China moves to beat U.S. in exascale computing

It's now on a path to delivering an entirely indigenous supercomputer

U.S. efforts to develop the next-generation high performance computing (HPC) platform are lagging because they don't have government funding. In China, it's a much different story.

China has impressed analysts with its rocket-speed commitment to HPC. It had 72 systems in this month's Top 500 supercomputer list, making it the No. 2 HPC user in the world. Five years ago, it had just 10 systems in the Top 500 list.

Along the way to achieving its HPC goals, China built what was for a time the world's most powerful supercomputer, the Tianhe-1A.

The U.S. remains far and away the leader in the field for now, with 250 HPC systems on the Top 500 list. U.S.-based tech firms build most of the world's systems.

But U.S. dominance today is no guarantee of future success. Last week at SC12, the annual supercomputing conference, a panel of HPC researchers from China was asked about that nation's exascale plans.

Depei Qian, a professor at Beihang University and director of the Sino-German Joint Software Institute, said that China has historically been five years or more behind the U.S. Although China has tried to close the gap in recent years, Qian said: "Still, I guess three to five years will be the reality" of the gap between the two nations' efforts.

Earl Joseph, an HPC analyst at IDC, had a different take. "The Chinese are being very polite -- their goal is to build it (an exascale system) first," he said.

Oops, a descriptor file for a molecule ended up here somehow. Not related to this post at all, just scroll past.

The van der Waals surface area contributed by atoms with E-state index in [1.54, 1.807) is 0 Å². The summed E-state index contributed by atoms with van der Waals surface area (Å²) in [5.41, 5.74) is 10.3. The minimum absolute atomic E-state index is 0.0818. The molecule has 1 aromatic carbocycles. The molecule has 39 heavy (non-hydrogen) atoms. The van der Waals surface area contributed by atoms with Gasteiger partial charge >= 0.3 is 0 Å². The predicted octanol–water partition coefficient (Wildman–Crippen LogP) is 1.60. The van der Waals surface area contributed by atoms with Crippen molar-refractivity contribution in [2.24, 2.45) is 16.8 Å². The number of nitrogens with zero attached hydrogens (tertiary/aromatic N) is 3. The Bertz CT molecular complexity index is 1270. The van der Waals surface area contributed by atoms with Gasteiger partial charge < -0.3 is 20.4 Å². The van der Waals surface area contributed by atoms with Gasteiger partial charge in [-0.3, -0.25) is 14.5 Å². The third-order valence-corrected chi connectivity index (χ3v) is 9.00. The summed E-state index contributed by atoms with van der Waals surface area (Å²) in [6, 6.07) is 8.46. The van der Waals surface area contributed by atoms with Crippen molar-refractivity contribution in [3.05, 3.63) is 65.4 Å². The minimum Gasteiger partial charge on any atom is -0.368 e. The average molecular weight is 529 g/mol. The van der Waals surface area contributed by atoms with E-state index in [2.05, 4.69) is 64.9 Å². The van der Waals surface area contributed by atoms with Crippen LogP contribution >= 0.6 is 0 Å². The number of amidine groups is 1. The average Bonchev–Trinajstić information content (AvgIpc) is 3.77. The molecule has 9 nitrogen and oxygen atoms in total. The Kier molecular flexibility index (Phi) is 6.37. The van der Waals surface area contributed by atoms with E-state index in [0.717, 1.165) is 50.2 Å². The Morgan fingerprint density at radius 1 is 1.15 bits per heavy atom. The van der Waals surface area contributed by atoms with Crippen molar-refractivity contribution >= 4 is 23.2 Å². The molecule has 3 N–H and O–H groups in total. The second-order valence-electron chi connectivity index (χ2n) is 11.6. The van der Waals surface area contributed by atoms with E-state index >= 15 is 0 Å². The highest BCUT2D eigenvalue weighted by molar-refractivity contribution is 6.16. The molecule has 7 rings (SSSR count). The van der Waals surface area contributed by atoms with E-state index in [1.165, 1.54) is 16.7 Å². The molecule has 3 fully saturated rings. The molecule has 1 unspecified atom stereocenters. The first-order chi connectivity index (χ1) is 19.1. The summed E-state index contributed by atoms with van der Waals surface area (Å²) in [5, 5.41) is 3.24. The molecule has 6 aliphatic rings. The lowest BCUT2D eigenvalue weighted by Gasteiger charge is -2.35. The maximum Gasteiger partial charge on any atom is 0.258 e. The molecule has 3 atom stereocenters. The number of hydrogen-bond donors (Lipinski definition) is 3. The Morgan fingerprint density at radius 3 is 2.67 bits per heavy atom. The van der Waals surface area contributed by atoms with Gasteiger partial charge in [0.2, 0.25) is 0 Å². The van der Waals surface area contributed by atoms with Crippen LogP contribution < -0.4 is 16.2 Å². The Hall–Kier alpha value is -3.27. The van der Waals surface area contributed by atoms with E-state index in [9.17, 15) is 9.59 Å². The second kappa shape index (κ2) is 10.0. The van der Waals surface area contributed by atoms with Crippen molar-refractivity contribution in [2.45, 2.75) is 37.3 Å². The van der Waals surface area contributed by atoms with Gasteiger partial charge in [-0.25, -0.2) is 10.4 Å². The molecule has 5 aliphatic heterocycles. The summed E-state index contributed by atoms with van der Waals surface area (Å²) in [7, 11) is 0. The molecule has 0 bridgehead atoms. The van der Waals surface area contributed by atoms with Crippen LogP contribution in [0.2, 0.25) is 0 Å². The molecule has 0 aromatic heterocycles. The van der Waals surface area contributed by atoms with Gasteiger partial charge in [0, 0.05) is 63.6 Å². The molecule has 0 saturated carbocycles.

Part of China's effort includes building an indigenous tech industry. "What I think is interesting is the dedication (in China) to creating a home-grown economy for computing," said Pete Beckman, director of the Exascale Technology and Computing Institute at Argonne National Laboratory.

Beckman points to the way China is building large systems.

For its Tianhe-1A system, China turned to U.S. chips -- Intel's Xeon processors -- but used a China-developed interconnect. With its Sunway BlueLight supercomputer, China used its own chip, the Shen Wie SW 1600 microprocessor, but with InfiniBand interconnects.

"You can see what they're doing," said Beckman, explaining that China's developers reduce risk by mixing and matching standard technologies with homegrown approaches.

"Now, you can see what's going to happen," said Beckman. "You take your homegrown CPU, the homegrown network, and you put them together and you have a machine that from soup to nuts is a technical achievement for China and is really competitive."

The quest to build an exascale system that's 1,000 times more powerful than the petaflop systems being deployed today may be the biggest challenge yet in HPC. It requires new programming models and methods to manage data and memory, along with improved system resiliency.

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